Book Review: Watkins’ A Taste for Language

By Liberty Kohn

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Watkins, James Ray, Jr. A Taste for Language: Literacy, Class, and English Studies. Carbondale: Southern Illinois UP, 2007. Print.

A growing number of composition theorists (Hooks; Peckham) have noted the relative lack of discussion of social class in our field. James Ray Watkins Jr.’s A Taste for Language: Literacy, Class, and English Studies provides a theory of “middle class” language production for post-WWII education and reformulates a responsible cultural capital in the 21st century world outside the university. Watkins provides a multigenerational family autobiography to construct a revisionist history of composition studies that supports the proposed 21st century forms of cultural capital. To his credit, Watkins also provides a pedagogy to achieve this new cultural capital, although his “writing in the wild” pedagogy may not be as groundbreaking as a theory pressing for new cultural capital would demand. That said, A Taste for Language is a welcome addition to the discussions of social class in composition and the future of English and composition studies.

To open the book, Watkins suggests that we must revise the assumption that education automatically provides movement up the meritocratic ladder. English studies must reassess composition and literature, “the relationship between ethos and aesthetics” (5), as well as epistemological assumptions of our work inside and outside the university. We should think of our work much like the hole in the ozone: “the ‘hole in the ozone’ . . . cannot be accounted for by or through adherence to disciplinary and academic divisions and boundaries; it is about physics as much as sociology, economics as much as psychology” (8). Watkins ends the introduction with a question: “What do [citizens and employees] take away from their college classes in English?” (12).

To answer this question, Watkins turns to his family history. Each chapter is laced by a lengthy personal narrative of Watkins’s WWII veteran farming father who attended college through the GI Bill, who dreamed of being a lawyer but chose the practical degree and career of a municipal civil engineer. By documenting, remembering, and imagining his father’s literacy practices at work and at home, Watkins develops a multigenerational case study that explores the cultural capital that writing and literature instruction provided his father at work and at home. Watkins recovers his father’s undergraduate curriculum at LSU during the 1950s and rethreads the writing and literature courses through the lens of his father’s vocational and socioeconomic reasons for attending college.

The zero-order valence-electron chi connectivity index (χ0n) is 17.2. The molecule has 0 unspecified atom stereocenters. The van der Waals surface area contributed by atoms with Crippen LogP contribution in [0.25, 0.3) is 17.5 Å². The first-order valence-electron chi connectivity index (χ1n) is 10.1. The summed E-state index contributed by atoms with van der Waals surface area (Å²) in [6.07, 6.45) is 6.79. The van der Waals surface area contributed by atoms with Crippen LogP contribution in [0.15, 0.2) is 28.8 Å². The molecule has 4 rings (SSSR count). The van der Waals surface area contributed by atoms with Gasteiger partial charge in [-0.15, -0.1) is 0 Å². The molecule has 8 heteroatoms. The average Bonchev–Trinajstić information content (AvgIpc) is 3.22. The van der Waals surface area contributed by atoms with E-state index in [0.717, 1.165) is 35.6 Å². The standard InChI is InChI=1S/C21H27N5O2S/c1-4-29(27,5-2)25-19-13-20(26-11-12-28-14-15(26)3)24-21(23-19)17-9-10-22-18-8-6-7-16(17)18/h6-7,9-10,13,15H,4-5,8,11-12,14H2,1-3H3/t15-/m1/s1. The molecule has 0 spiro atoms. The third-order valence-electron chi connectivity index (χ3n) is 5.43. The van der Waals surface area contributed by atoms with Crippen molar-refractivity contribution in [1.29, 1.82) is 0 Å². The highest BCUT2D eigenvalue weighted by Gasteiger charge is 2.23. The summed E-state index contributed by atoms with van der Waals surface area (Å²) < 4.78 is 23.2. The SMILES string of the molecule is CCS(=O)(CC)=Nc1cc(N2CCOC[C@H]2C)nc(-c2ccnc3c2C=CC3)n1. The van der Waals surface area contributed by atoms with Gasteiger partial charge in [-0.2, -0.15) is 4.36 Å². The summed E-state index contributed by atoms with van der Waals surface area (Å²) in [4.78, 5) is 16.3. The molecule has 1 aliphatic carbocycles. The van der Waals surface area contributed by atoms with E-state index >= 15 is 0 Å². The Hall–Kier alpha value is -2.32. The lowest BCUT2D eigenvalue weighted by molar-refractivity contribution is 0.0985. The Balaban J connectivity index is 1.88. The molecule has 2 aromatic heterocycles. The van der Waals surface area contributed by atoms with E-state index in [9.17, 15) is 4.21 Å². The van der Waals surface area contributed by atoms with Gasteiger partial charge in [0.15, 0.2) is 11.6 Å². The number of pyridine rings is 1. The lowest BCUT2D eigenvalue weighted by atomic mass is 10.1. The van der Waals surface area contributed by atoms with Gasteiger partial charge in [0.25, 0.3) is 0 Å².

Watkins focuses on a lengthy analysis of his father’s university textbook, Unified English for Composition. The analysis details connections to current-traditional rhetoric, and Watkins identifies the book’s epistemological assumptions of language as objective and transparent. This allows him to connect the book to both technocratic and meritocratic views of language that promote objectivity, clarity, and distrust of persuasion, which Watkins views as requirements for ascending to a 1950s and 1960s middle-class career and life. Watkins also identifies in his father’s textbook much indirect commentary that suggests that “hard work,” through writing or otherwise, will provide one with meritocratic access—but only if one engages in social convention when interpreting language.

Watkins then close reads a variety of his father’s workplace writings to illustrate how his father performed these epistemological assumptions of objectivity, including distrust of persuasion, to translate his English education into middle-class cultural capital. The chapter makes a final turn in a section titled “The Silence of the Middle Class,” wherein Watkins demonstrates that this view of language and literacy effectively silenced democratic voice as part of the American Dream or class mobility. Watkins sums up this idea by suggesting that “middle-class status is by definition an ongoing process, less teleology of material success than an evolution of sensibility” (42), whether in past views of language’s transparency or in our current views of language as ideological and in need of critical analysis.

Chapter 2 follows this line of thought to a revised view of cultural capital. Readers interested in the effects of market and economic rhetorics will find useful historiography here, as Watkins evaluates the collusion between 1950s universities’ newfound riches, textbook marketing strategies, and middle-class values. This forces a revised history away from popular rhetoric and literature historiographies, which, Watkins intones, typically focus on disciplinary esteem.